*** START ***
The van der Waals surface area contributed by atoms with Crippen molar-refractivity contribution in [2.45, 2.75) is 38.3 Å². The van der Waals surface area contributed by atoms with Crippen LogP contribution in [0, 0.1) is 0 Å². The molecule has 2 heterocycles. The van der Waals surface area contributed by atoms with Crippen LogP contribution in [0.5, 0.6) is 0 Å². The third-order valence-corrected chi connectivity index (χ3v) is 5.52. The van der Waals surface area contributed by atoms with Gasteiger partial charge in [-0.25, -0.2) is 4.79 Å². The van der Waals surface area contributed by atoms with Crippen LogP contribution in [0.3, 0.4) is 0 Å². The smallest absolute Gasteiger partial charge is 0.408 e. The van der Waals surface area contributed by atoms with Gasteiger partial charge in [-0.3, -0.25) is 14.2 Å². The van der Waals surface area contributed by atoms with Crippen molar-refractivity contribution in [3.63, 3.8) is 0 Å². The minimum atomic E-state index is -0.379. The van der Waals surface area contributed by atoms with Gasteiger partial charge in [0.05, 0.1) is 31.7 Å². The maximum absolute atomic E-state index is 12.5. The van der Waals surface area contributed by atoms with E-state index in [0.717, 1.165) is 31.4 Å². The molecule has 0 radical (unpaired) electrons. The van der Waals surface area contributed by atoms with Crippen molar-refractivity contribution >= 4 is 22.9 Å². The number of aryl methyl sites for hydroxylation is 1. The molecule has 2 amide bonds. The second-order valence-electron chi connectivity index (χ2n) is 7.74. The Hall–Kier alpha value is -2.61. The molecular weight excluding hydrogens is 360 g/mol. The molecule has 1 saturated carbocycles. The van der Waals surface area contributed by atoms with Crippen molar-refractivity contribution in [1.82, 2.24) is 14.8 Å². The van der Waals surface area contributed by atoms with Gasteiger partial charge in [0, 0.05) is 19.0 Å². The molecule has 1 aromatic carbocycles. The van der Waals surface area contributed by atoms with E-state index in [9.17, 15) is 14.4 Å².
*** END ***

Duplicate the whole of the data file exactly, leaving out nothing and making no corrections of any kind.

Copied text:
The van der Waals surface area contributed by atoms with Crippen molar-refractivity contribution in [2.45, 2.75) is 38.3 Å². The van der Waals surface area contributed by atoms with Crippen LogP contribution in [0, 0.1) is 0 Å². The molecule has 2 heterocycles. The van der Waals surface area contributed by atoms with Crippen LogP contribution in [0.5, 0.6) is 0 Å². The third-order valence-corrected chi connectivity index (χ3v) is 5.52. The van der Waals surface area contributed by atoms with Gasteiger partial charge in [-0.25, -0.2) is 4.79 Å². The van der Waals surface area contributed by atoms with Crippen LogP contribution in [0.3, 0.4) is 0 Å². The smallest absolute Gasteiger partial charge is 0.408 e. The van der Waals surface area contributed by atoms with Gasteiger partial charge in [-0.3, -0.25) is 14.2 Å². The van der Waals surface area contributed by atoms with Crippen molar-refractivity contribution in [3.63, 3.8) is 0 Å². The minimum atomic E-state index is -0.379. The van der Waals surface area contributed by atoms with Gasteiger partial charge in [0.05, 0.1) is 31.7 Å². The maximum absolute atomic E-state index is 12.5. The van der Waals surface area contributed by atoms with E-state index in [0.717, 1.165) is 31.4 Å². The molecule has 0 radical (unpaired) electrons. The van der Waals surface area contributed by atoms with Crippen molar-refractivity contribution >= 4 is 22.9 Å². The number of aryl methyl sites for hydroxylation is 1. The molecule has 2 amide bonds. The second-order valence-electron chi connectivity index (χ2n) is 7.74. The Hall–Kier alpha value is -2.61. The molecular weight excluding hydrogens is 360 g/mol. The molecule has 1 saturated carbocycles. The van der Waals surface area contributed by atoms with Crippen molar-refractivity contribution in [1.82, 2.24) is 14.8 Å². The van der Waals surface area contributed by atoms with Gasteiger partial charge in [0, 0.05) is 19.0 Å². The molecule has 1 aromatic carbocycles. The van der Waals surface area contributed by atoms with E-state index in [9.17, 15) is 14.4 Å².